Men's Art Therapy: September
On a Friday afternoon at the Center for Empowering Refugees and Immigrants (CERI), located in Oakland, California, Iranian artist and art therapist Shimana Sadeghi asked nine Cambodian refugees to stand up, say their name, and perform a body movement. The ensuing claps, bows, and even push-ups marked the beginning of ARTogether’s art therapy workshop for Cambodian men resettled in California, an afternoon in which participants could engage with memory visually and creatively in a group setting.
Friday’s workshop specifically aimed to bring men together by using art as a tool to communicate experiences. Shimana Sadeghi, an Iranian artist living in the Bay Area, facilitated the workshop and used her background in family therapy and art therapy to show the men how they too could use art to understand their feelings and experiences.
After the introductory activity, Shimana divided the participants into four groups, providing each with a piece of paper and colored markers. She asked the group to collaborate on a drawing without communicating--one participant would add an element, pass the paper onto the next participant, and so on until the drawing was complete. By the end of the activity, the groups enthusiastically shared their drawings, titling their art pieces “village society,” “sad duck,” and “ivy.” As the men shared what they felt when drawing in silence, the room burst into laughter, as each group admitted they did not really know what they were doing. After this activity, the men engaged more frequently in conversation, laughing as they became more comfortable with each other.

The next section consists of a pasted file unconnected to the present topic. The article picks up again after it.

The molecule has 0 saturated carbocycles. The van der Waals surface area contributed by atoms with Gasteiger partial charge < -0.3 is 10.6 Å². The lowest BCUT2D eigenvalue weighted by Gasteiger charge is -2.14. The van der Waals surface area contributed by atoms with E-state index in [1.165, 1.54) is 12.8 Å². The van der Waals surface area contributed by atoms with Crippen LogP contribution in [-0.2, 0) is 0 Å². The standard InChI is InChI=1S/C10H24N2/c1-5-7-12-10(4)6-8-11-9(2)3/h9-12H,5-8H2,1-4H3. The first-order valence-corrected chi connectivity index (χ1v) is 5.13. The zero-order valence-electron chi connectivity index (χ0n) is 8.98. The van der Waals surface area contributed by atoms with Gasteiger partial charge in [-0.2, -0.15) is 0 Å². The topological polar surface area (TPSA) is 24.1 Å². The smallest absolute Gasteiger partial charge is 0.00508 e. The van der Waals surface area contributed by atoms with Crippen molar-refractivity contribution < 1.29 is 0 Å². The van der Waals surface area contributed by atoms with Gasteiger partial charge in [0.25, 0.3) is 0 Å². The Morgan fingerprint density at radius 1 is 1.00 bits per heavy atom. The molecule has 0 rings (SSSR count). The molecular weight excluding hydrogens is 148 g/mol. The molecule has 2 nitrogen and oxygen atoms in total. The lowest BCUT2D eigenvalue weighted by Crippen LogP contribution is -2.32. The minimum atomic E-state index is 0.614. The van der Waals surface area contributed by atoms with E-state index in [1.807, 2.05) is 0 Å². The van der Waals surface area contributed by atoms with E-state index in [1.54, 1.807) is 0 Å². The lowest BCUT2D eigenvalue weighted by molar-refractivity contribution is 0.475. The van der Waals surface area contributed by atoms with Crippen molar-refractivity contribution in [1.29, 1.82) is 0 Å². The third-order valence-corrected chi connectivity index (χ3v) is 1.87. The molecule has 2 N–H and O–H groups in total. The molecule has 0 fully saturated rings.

Next, Shimana arranged a series of black and white photos on a table and asked everyone to pick one that resonated most with them. The participants were instructed to glue their chosen photos onto a white paper background and then draw what they imagined occurred before and after the photo was taken. The mood in the room shifted upon the completion of the activity, as the drawings and photos revealed poignant narratives that rang true to the experiences of the participating men.
A photo of a happy family in a car became a prelude of peace before a devastating war, one that obliterated all traces of the familiar, leaving nothing but trees behind. A picture of a pigeon told the story of a bird who once lived in nature but who was forced to seek refuge in a dirty city after the destruction of its habitat. A scene of children playing on the beach called up a memory of boyhood in which one man, now grown, almost drowned in the ocean had he not been saved by another.
Each participant had a chance to explain the significance of his chosen photo and visual narrative, and as the activity came to its end, the men found themselves talking about their hometowns and sharing some of their most intimate experiences and feelings. Shimana ended the workshop with an assignment for next month: each man was instructed to capture in a photograph not a poignant memory, but instead something he was grateful for.